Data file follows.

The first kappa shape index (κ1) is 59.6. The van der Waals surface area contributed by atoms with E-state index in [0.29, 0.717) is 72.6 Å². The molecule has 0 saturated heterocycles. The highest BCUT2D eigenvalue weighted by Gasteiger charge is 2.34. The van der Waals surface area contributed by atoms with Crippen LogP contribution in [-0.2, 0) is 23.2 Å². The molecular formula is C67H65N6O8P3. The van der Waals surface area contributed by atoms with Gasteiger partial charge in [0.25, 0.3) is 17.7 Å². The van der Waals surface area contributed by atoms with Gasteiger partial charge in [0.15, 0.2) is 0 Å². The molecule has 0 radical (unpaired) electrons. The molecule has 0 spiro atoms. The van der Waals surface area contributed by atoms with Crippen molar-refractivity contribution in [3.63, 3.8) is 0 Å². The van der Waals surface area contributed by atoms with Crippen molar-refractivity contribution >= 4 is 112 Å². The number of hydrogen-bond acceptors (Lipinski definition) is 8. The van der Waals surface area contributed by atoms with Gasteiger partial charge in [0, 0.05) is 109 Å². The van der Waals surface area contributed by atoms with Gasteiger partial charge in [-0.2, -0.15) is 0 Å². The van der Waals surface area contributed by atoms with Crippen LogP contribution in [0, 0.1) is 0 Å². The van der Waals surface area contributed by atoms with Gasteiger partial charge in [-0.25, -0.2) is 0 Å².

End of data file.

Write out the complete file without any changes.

The first kappa shape index (κ1) is 59.6. The van der Waals surface area contributed by atoms with E-state index in [0.29, 0.717) is 72.6 Å². The molecule has 0 saturated heterocycles. The highest BCUT2D eigenvalue weighted by Gasteiger charge is 2.34. The van der Waals surface area contributed by atoms with Crippen LogP contribution in [-0.2, 0) is 23.2 Å². The molecular formula is C67H65N6O8P3. The van der Waals surface area contributed by atoms with Gasteiger partial charge in [0.25, 0.3) is 17.7 Å². The van der Waals surface area contributed by atoms with Gasteiger partial charge in [0.15, 0.2) is 0 Å². The molecule has 0 radical (unpaired) electrons. The molecule has 0 spiro atoms. The van der Waals surface area contributed by atoms with Crippen molar-refractivity contribution in [3.63, 3.8) is 0 Å². The van der Waals surface area contributed by atoms with Crippen molar-refractivity contribution >= 4 is 112 Å². The number of hydrogen-bond acceptors (Lipinski definition) is 8. The van der Waals surface area contributed by atoms with Gasteiger partial charge in [0, 0.05) is 109 Å². The van der Waals surface area contributed by atoms with Gasteiger partial charge in [-0.2, -0.15) is 0 Å². The van der Waals surface area contributed by atoms with Crippen LogP contribution in [0, 0.1) is 0 Å². The van der Waals surface area contributed by atoms with Gasteiger partial charge in [-0.25, -0.2) is 0 Å².